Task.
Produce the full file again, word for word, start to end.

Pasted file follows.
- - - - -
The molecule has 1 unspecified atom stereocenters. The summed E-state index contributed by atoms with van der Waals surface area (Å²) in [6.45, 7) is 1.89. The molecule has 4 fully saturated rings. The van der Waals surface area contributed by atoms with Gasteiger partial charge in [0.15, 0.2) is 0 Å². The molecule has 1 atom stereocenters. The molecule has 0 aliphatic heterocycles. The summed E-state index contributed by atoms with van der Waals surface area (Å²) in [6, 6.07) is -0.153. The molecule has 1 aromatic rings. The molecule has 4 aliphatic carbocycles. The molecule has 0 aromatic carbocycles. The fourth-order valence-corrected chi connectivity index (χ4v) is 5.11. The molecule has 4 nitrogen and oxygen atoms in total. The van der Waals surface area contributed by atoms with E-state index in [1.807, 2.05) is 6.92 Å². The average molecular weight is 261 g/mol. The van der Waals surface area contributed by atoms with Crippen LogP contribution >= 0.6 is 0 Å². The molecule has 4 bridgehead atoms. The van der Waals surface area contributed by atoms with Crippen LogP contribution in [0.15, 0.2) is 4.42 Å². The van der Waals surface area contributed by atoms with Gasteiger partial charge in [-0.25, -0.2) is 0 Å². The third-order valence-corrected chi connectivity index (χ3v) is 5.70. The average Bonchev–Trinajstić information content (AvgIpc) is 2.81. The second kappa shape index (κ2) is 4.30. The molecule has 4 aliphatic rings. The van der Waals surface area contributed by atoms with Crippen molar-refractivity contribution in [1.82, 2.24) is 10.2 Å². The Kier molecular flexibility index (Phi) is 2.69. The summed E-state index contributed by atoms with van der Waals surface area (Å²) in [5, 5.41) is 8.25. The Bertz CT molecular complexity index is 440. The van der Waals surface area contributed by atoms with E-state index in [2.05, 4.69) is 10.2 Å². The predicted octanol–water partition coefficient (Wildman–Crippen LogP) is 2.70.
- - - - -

The molecule has 1 unspecified atom stereocenters. The summed E-state index contributed by atoms with van der Waals surface area (Å²) in [6.45, 7) is 1.89. The molecule has 4 fully saturated rings. The van der Waals surface area contributed by atoms with Gasteiger partial charge in [0.15, 0.2) is 0 Å². The molecule has 1 atom stereocenters. The molecule has 0 aliphatic heterocycles. The summed E-state index contributed by atoms with van der Waals surface area (Å²) in [6, 6.07) is -0.153. The molecule has 1 aromatic rings. The molecule has 4 aliphatic carbocycles. The molecule has 0 aromatic carbocycles. The fourth-order valence-corrected chi connectivity index (χ4v) is 5.11. The molecule has 4 nitrogen and oxygen atoms in total. The van der Waals surface area contributed by atoms with E-state index in [1.807, 2.05) is 6.92 Å². The average molecular weight is 261 g/mol. The van der Waals surface area contributed by atoms with Crippen LogP contribution >= 0.6 is 0 Å². The molecule has 4 bridgehead atoms. The van der Waals surface area contributed by atoms with Crippen LogP contribution in [0.15, 0.2) is 4.42 Å². The van der Waals surface area contributed by atoms with Gasteiger partial charge in [-0.25, -0.2) is 0 Å². The third-order valence-corrected chi connectivity index (χ3v) is 5.70. The average Bonchev–Trinajstić information content (AvgIpc) is 2.81. The second kappa shape index (κ2) is 4.30. The molecule has 4 aliphatic rings. The van der Waals surface area contributed by atoms with Crippen molar-refractivity contribution in [1.82, 2.24) is 10.2 Å². The Kier molecular flexibility index (Phi) is 2.69. The summed E-state index contributed by atoms with van der Waals surface area (Å²) in [5, 5.41) is 8.25. The Bertz CT molecular complexity index is 440. The van der Waals surface area contributed by atoms with E-state index in [2.05, 4.69) is 10.2 Å². The predicted octanol–water partition coefficient (Wildman–Crippen LogP) is 2.70.